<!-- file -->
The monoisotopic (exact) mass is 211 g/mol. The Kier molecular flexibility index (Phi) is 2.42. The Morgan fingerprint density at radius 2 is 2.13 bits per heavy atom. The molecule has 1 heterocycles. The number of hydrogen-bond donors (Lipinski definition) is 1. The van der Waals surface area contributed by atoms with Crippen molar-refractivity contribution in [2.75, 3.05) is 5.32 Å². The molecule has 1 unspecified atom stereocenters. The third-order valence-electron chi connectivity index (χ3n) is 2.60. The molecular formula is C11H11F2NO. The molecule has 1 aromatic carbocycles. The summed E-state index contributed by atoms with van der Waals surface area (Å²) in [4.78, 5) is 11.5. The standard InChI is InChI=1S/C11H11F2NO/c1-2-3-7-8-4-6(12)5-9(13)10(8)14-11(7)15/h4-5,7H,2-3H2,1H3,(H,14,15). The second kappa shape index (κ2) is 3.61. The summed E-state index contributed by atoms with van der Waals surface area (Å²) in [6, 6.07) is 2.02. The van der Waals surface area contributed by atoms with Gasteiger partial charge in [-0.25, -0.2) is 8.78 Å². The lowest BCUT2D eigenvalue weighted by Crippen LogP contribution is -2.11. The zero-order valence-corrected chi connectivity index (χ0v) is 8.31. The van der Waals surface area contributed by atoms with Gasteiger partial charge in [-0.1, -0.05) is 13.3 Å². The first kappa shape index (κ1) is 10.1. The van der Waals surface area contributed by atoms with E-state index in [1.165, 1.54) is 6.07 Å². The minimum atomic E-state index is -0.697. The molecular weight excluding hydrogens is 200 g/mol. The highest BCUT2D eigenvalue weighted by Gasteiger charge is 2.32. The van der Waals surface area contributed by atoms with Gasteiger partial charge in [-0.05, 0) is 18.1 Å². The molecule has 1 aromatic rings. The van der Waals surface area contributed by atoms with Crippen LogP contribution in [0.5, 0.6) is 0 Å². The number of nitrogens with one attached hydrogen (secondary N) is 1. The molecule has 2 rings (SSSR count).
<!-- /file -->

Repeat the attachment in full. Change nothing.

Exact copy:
The monoisotopic (exact) mass is 211 g/mol. The Kier molecular flexibility index (Phi) is 2.42. The Morgan fingerprint density at radius 2 is 2.13 bits per heavy atom. The molecule has 1 heterocycles. The number of hydrogen-bond donors (Lipinski definition) is 1. The van der Waals surface area contributed by atoms with Crippen molar-refractivity contribution in [2.75, 3.05) is 5.32 Å². The molecule has 1 unspecified atom stereocenters. The third-order valence-electron chi connectivity index (χ3n) is 2.60. The molecular formula is C11H11F2NO. The molecule has 1 aromatic carbocycles. The summed E-state index contributed by atoms with van der Waals surface area (Å²) in [4.78, 5) is 11.5. The standard InChI is InChI=1S/C11H11F2NO/c1-2-3-7-8-4-6(12)5-9(13)10(8)14-11(7)15/h4-5,7H,2-3H2,1H3,(H,14,15). The second kappa shape index (κ2) is 3.61. The summed E-state index contributed by atoms with van der Waals surface area (Å²) in [6, 6.07) is 2.02. The van der Waals surface area contributed by atoms with Gasteiger partial charge in [-0.25, -0.2) is 8.78 Å². The lowest BCUT2D eigenvalue weighted by Crippen LogP contribution is -2.11. The zero-order valence-corrected chi connectivity index (χ0v) is 8.31. The van der Waals surface area contributed by atoms with Gasteiger partial charge in [-0.1, -0.05) is 13.3 Å². The first kappa shape index (κ1) is 10.1. The van der Waals surface area contributed by atoms with E-state index in [1.165, 1.54) is 6.07 Å². The minimum atomic E-state index is -0.697. The molecular weight excluding hydrogens is 200 g/mol. The highest BCUT2D eigenvalue weighted by Gasteiger charge is 2.32. The van der Waals surface area contributed by atoms with Gasteiger partial charge in [-0.05, 0) is 18.1 Å². The molecule has 1 aromatic rings. The van der Waals surface area contributed by atoms with Crippen LogP contribution in [0.5, 0.6) is 0 Å². The number of nitrogens with one attached hydrogen (secondary N) is 1. The molecule has 2 rings (SSSR count).